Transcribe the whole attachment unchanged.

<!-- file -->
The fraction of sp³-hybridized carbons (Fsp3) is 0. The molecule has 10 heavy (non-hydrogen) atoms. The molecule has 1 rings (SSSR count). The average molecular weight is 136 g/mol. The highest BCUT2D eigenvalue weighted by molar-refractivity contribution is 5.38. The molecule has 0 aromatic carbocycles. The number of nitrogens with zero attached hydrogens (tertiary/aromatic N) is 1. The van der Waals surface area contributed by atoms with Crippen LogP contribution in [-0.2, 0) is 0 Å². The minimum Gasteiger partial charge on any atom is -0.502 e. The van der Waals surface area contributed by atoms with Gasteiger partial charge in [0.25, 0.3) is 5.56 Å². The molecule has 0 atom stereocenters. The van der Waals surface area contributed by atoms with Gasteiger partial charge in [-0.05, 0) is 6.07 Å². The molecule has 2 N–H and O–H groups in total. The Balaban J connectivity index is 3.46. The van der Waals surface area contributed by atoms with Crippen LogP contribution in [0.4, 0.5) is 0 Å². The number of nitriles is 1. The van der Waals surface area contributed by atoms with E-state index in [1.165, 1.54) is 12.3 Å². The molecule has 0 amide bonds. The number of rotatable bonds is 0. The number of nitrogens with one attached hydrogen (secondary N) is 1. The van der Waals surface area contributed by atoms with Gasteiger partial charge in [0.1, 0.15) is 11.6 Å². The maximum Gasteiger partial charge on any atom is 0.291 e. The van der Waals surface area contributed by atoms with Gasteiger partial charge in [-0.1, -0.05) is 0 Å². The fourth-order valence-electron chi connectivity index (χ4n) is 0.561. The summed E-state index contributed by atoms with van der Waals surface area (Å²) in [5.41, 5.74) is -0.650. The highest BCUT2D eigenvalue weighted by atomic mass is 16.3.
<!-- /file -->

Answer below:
The fraction of sp³-hybridized carbons (Fsp3) is 0. The molecule has 10 heavy (non-hydrogen) atoms. The molecule has 1 rings (SSSR count). The average molecular weight is 136 g/mol. The highest BCUT2D eigenvalue weighted by molar-refractivity contribution is 5.38. The molecule has 0 aromatic carbocycles. The number of nitrogens with zero attached hydrogens (tertiary/aromatic N) is 1. The van der Waals surface area contributed by atoms with Crippen LogP contribution in [-0.2, 0) is 0 Å². The minimum Gasteiger partial charge on any atom is -0.502 e. The van der Waals surface area contributed by atoms with Gasteiger partial charge in [0.25, 0.3) is 5.56 Å². The molecule has 0 atom stereocenters. The van der Waals surface area contributed by atoms with Gasteiger partial charge in [-0.05, 0) is 6.07 Å². The molecule has 2 N–H and O–H groups in total. The Balaban J connectivity index is 3.46. The van der Waals surface area contributed by atoms with Crippen LogP contribution in [0.4, 0.5) is 0 Å². The number of nitriles is 1. The van der Waals surface area contributed by atoms with E-state index in [1.165, 1.54) is 12.3 Å². The molecule has 0 amide bonds. The number of rotatable bonds is 0. The number of nitrogens with one attached hydrogen (secondary N) is 1. The van der Waals surface area contributed by atoms with Gasteiger partial charge in [0.1, 0.15) is 11.6 Å². The maximum Gasteiger partial charge on any atom is 0.291 e. The van der Waals surface area contributed by atoms with Gasteiger partial charge in [-0.1, -0.05) is 0 Å². The fourth-order valence-electron chi connectivity index (χ4n) is 0.561. The summed E-state index contributed by atoms with van der Waals surface area (Å²) in [5.41, 5.74) is -0.650. The highest BCUT2D eigenvalue weighted by atomic mass is 16.3.